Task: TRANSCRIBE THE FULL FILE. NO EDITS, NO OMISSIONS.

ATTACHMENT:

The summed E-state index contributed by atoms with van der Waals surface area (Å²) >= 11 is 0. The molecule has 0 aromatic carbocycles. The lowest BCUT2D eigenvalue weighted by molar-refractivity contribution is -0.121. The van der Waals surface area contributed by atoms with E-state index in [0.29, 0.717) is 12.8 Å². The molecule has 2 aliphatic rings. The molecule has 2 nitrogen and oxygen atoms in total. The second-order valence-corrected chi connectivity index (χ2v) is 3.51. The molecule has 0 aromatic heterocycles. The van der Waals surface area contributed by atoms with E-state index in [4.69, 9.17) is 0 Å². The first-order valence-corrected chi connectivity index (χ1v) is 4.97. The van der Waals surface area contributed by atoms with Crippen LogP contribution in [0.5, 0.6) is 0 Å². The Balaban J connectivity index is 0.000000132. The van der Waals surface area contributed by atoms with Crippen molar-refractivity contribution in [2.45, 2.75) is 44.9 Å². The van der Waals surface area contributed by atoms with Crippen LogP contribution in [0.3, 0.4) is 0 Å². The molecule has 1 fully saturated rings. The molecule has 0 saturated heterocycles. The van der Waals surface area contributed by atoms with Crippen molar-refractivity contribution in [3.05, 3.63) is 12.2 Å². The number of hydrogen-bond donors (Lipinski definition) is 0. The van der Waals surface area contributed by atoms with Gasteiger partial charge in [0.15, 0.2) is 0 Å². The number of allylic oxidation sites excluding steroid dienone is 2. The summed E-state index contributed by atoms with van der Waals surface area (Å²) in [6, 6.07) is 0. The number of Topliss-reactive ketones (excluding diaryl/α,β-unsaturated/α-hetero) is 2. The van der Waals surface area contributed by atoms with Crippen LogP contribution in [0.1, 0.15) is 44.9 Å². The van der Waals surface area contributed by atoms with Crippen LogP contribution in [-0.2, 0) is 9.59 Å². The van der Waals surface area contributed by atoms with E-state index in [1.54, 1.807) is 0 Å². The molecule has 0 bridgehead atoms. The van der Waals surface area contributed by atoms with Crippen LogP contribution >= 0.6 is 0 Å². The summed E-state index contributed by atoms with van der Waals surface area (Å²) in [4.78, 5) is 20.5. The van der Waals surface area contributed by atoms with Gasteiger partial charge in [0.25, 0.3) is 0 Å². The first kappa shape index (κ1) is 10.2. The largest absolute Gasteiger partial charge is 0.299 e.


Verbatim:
The summed E-state index contributed by atoms with van der Waals surface area (Å²) >= 11 is 0. The molecule has 0 aromatic carbocycles. The lowest BCUT2D eigenvalue weighted by molar-refractivity contribution is -0.121. The van der Waals surface area contributed by atoms with E-state index in [0.29, 0.717) is 12.8 Å². The molecule has 2 aliphatic rings. The molecule has 2 nitrogen and oxygen atoms in total. The second-order valence-corrected chi connectivity index (χ2v) is 3.51. The molecule has 0 aromatic heterocycles. The van der Waals surface area contributed by atoms with E-state index in [4.69, 9.17) is 0 Å². The first-order valence-corrected chi connectivity index (χ1v) is 4.97. The van der Waals surface area contributed by atoms with Crippen LogP contribution in [0.5, 0.6) is 0 Å². The Balaban J connectivity index is 0.000000132. The van der Waals surface area contributed by atoms with Crippen molar-refractivity contribution in [2.45, 2.75) is 44.9 Å². The van der Waals surface area contributed by atoms with Crippen LogP contribution in [0.3, 0.4) is 0 Å². The molecule has 1 fully saturated rings. The molecule has 0 saturated heterocycles. The van der Waals surface area contributed by atoms with Crippen molar-refractivity contribution in [3.05, 3.63) is 12.2 Å². The number of hydrogen-bond donors (Lipinski definition) is 0. The van der Waals surface area contributed by atoms with Gasteiger partial charge in [0.15, 0.2) is 0 Å². The number of allylic oxidation sites excluding steroid dienone is 2. The summed E-state index contributed by atoms with van der Waals surface area (Å²) in [6, 6.07) is 0. The number of Topliss-reactive ketones (excluding diaryl/α,β-unsaturated/α-hetero) is 2. The van der Waals surface area contributed by atoms with Crippen LogP contribution in [0.1, 0.15) is 44.9 Å². The van der Waals surface area contributed by atoms with Crippen LogP contribution in [-0.2, 0) is 9.59 Å². The van der Waals surface area contributed by atoms with E-state index in [1.54, 1.807) is 0 Å². The molecule has 0 bridgehead atoms. The van der Waals surface area contributed by atoms with Crippen LogP contribution >= 0.6 is 0 Å². The summed E-state index contributed by atoms with van der Waals surface area (Å²) in [4.78, 5) is 20.5. The van der Waals surface area contributed by atoms with Gasteiger partial charge in [0.25, 0.3) is 0 Å². The first kappa shape index (κ1) is 10.2. The largest absolute Gasteiger partial charge is 0.299 e.